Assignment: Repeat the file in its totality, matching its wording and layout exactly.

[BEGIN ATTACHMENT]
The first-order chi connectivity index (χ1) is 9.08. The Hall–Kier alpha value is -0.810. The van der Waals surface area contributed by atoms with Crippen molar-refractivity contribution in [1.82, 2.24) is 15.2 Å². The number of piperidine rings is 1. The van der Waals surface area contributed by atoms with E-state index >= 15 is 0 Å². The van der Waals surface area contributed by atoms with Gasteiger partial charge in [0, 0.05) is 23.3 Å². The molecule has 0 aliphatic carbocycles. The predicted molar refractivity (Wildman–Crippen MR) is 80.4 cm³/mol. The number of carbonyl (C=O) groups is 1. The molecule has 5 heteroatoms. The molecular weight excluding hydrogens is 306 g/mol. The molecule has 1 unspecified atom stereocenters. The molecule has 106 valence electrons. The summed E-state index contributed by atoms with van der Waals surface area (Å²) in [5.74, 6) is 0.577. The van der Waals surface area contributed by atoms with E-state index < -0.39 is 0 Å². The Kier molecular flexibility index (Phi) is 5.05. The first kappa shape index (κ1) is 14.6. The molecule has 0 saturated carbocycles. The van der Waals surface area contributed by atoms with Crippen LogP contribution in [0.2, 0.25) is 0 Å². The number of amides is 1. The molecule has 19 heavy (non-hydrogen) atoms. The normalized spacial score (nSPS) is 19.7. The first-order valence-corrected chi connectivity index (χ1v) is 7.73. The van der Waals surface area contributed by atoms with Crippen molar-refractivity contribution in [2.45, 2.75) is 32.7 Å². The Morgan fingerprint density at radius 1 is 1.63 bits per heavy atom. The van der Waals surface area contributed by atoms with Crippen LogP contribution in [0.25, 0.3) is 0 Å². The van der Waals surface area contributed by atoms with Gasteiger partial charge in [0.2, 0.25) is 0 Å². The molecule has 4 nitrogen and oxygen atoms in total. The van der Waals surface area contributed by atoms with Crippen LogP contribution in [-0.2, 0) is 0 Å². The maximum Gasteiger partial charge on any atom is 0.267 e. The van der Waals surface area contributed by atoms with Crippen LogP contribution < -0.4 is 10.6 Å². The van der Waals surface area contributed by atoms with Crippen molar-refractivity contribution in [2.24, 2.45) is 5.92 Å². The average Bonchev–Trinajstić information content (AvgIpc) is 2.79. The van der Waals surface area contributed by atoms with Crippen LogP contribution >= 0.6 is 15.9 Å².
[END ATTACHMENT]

The first-order chi connectivity index (χ1) is 9.08. The Hall–Kier alpha value is -0.810. The van der Waals surface area contributed by atoms with Crippen molar-refractivity contribution in [1.82, 2.24) is 15.2 Å². The number of piperidine rings is 1. The van der Waals surface area contributed by atoms with E-state index >= 15 is 0 Å². The van der Waals surface area contributed by atoms with Gasteiger partial charge in [0, 0.05) is 23.3 Å². The molecule has 0 aliphatic carbocycles. The predicted molar refractivity (Wildman–Crippen MR) is 80.4 cm³/mol. The number of carbonyl (C=O) groups is 1. The molecule has 5 heteroatoms. The molecular weight excluding hydrogens is 306 g/mol. The molecule has 1 unspecified atom stereocenters. The molecule has 106 valence electrons. The summed E-state index contributed by atoms with van der Waals surface area (Å²) in [5.74, 6) is 0.577. The van der Waals surface area contributed by atoms with E-state index < -0.39 is 0 Å². The Kier molecular flexibility index (Phi) is 5.05. The first kappa shape index (κ1) is 14.6. The molecule has 0 saturated carbocycles. The van der Waals surface area contributed by atoms with Crippen LogP contribution in [0.2, 0.25) is 0 Å². The number of amides is 1. The molecule has 19 heavy (non-hydrogen) atoms. The normalized spacial score (nSPS) is 19.7. The first-order valence-corrected chi connectivity index (χ1v) is 7.73. The van der Waals surface area contributed by atoms with Crippen molar-refractivity contribution in [2.45, 2.75) is 32.7 Å². The Morgan fingerprint density at radius 1 is 1.63 bits per heavy atom. The van der Waals surface area contributed by atoms with Crippen LogP contribution in [0.25, 0.3) is 0 Å². The van der Waals surface area contributed by atoms with Gasteiger partial charge in [0.2, 0.25) is 0 Å². The molecule has 4 nitrogen and oxygen atoms in total. The van der Waals surface area contributed by atoms with Crippen LogP contribution in [-0.2, 0) is 0 Å². The maximum Gasteiger partial charge on any atom is 0.267 e. The van der Waals surface area contributed by atoms with Crippen LogP contribution < -0.4 is 10.6 Å². The van der Waals surface area contributed by atoms with Crippen molar-refractivity contribution in [2.24, 2.45) is 5.92 Å². The average Bonchev–Trinajstić information content (AvgIpc) is 2.79. The van der Waals surface area contributed by atoms with Crippen LogP contribution >= 0.6 is 15.9 Å².